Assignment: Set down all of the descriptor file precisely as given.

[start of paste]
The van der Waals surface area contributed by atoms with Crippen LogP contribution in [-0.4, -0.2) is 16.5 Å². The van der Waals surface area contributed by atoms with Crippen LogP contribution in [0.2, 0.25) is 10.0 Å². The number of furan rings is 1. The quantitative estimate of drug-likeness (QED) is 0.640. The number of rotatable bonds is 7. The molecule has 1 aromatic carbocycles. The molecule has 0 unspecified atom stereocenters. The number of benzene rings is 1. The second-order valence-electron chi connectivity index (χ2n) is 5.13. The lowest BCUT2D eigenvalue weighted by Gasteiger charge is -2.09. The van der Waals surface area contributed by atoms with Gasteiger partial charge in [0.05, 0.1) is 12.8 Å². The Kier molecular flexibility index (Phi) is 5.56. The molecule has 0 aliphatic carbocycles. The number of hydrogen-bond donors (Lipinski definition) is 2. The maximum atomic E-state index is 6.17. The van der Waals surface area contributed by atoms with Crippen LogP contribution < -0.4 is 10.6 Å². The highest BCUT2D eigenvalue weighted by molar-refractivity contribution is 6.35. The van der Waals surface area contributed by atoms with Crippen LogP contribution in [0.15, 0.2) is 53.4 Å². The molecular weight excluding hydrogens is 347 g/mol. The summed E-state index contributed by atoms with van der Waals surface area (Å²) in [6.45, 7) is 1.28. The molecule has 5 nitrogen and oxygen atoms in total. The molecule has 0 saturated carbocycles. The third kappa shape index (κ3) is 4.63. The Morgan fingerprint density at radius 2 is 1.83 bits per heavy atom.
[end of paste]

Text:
The van der Waals surface area contributed by atoms with Crippen LogP contribution in [-0.4, -0.2) is 16.5 Å². The van der Waals surface area contributed by atoms with Crippen LogP contribution in [0.2, 0.25) is 10.0 Å². The number of furan rings is 1. The quantitative estimate of drug-likeness (QED) is 0.640. The number of rotatable bonds is 7. The molecule has 1 aromatic carbocycles. The molecule has 0 unspecified atom stereocenters. The number of benzene rings is 1. The second-order valence-electron chi connectivity index (χ2n) is 5.13. The lowest BCUT2D eigenvalue weighted by Gasteiger charge is -2.09. The van der Waals surface area contributed by atoms with Gasteiger partial charge in [0.05, 0.1) is 12.8 Å². The Kier molecular flexibility index (Phi) is 5.56. The molecule has 0 aliphatic carbocycles. The number of hydrogen-bond donors (Lipinski definition) is 2. The maximum atomic E-state index is 6.17. The van der Waals surface area contributed by atoms with Crippen LogP contribution < -0.4 is 10.6 Å². The highest BCUT2D eigenvalue weighted by molar-refractivity contribution is 6.35. The van der Waals surface area contributed by atoms with Crippen LogP contribution in [0.15, 0.2) is 53.4 Å². The molecular weight excluding hydrogens is 347 g/mol. The summed E-state index contributed by atoms with van der Waals surface area (Å²) in [6.45, 7) is 1.28. The molecule has 5 nitrogen and oxygen atoms in total. The molecule has 0 saturated carbocycles. The third kappa shape index (κ3) is 4.63. The Morgan fingerprint density at radius 2 is 1.83 bits per heavy atom.